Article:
I'm a beer keg newbie. I'm on my third keg and i am still having problems. I tapped the keg on Christmas Day after leaving it for 24 hours. Temp is 39, pressure is 12 running a 5ft line. It poured great for the first day, with the occasional foamy pull. The next day we noticed the keg was leaking from the coupler. I cleaned it up reconnected the coupler and had little pressure. I added an o ring and let it sit. The pressure came back and it doesn't leak, but every pull is 90% foam. I let it sit for another day, dropping the pressure to 10 and releasing the pressure value on the coupler. Still foam...what gives...it was working well. Can anyone give me some suggestions.

  • 1
    What kind of keg? Same keg every time or three different kegs? Did it leak beer or CO2? Filtered beer or yeasty homebrew?
    – Pepi
    Dec 31 '14 at 2:32
  • All different kegs. 2 purchased from the Ontario beer store (bud light) and 1 purchased from a Craft brewer (Beau's). The last couple of times it has leaked beer from the coupler. At least half an ounce a hour from my estimation. It was working well until the leak, and when i take the o ring out now, it is still foamy.
    – Shiv
    Jan 1 '15 at 0:11

I was in a similar situation as you. I fixed it by venting the keg completely, then sealing everything up and attaching the gas line. I left the pressure off at first though. I slowly rolled it up to about two pounds and poured. I continued to increase the pressure very slowly and now keep it around 8 pounds. It sounds like you are over pressurized when serving.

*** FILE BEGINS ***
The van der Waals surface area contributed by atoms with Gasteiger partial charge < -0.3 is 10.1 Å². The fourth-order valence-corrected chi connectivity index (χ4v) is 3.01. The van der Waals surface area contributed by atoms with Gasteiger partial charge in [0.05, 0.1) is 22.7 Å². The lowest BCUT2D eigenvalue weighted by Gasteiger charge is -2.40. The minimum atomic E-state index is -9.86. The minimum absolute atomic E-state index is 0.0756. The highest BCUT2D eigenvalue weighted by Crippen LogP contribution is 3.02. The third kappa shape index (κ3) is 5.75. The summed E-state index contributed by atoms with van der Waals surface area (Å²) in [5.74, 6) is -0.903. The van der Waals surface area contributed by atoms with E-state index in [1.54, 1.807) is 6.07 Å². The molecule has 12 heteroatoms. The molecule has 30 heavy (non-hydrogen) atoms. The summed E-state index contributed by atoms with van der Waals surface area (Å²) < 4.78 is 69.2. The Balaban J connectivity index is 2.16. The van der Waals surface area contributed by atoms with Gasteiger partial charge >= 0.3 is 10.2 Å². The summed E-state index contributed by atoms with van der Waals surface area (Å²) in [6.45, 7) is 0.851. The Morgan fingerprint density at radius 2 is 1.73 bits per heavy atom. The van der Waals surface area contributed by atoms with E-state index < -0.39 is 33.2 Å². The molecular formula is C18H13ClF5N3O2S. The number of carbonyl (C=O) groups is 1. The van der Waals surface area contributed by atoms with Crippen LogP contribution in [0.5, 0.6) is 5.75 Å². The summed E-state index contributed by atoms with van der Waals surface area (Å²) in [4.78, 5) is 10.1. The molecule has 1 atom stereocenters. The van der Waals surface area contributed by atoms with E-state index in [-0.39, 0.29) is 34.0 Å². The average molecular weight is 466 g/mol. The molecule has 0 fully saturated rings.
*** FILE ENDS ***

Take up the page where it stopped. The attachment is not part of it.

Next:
• I would agree with you. The 2nd beer I put on tap was very temperamental and one thing I had to realize was that the setting on the regulator was the pressure of CO2 in the empty space of the keg, not necessarily the carbonation of the beer or even how much CO2 is coming out the tank. Plus when you change the setting, it takes many hours to stabilize. Also figure out some way to insulate the tap tower if you have one. Warm beer in the upper foot of the tube has caused me lot of grief in the past.
    – Sloloem
    Jan 5 '15 at 16:05
  • To follow on Sloloem's comment about cooling the tap tower, a quick and relatively painless method is the one illustrated in this Popular Mechanics article. It has worked very well for me and only took about 15 minutes of actual work.
    – Grafton C.
    Jan 15 '15 at 13:16

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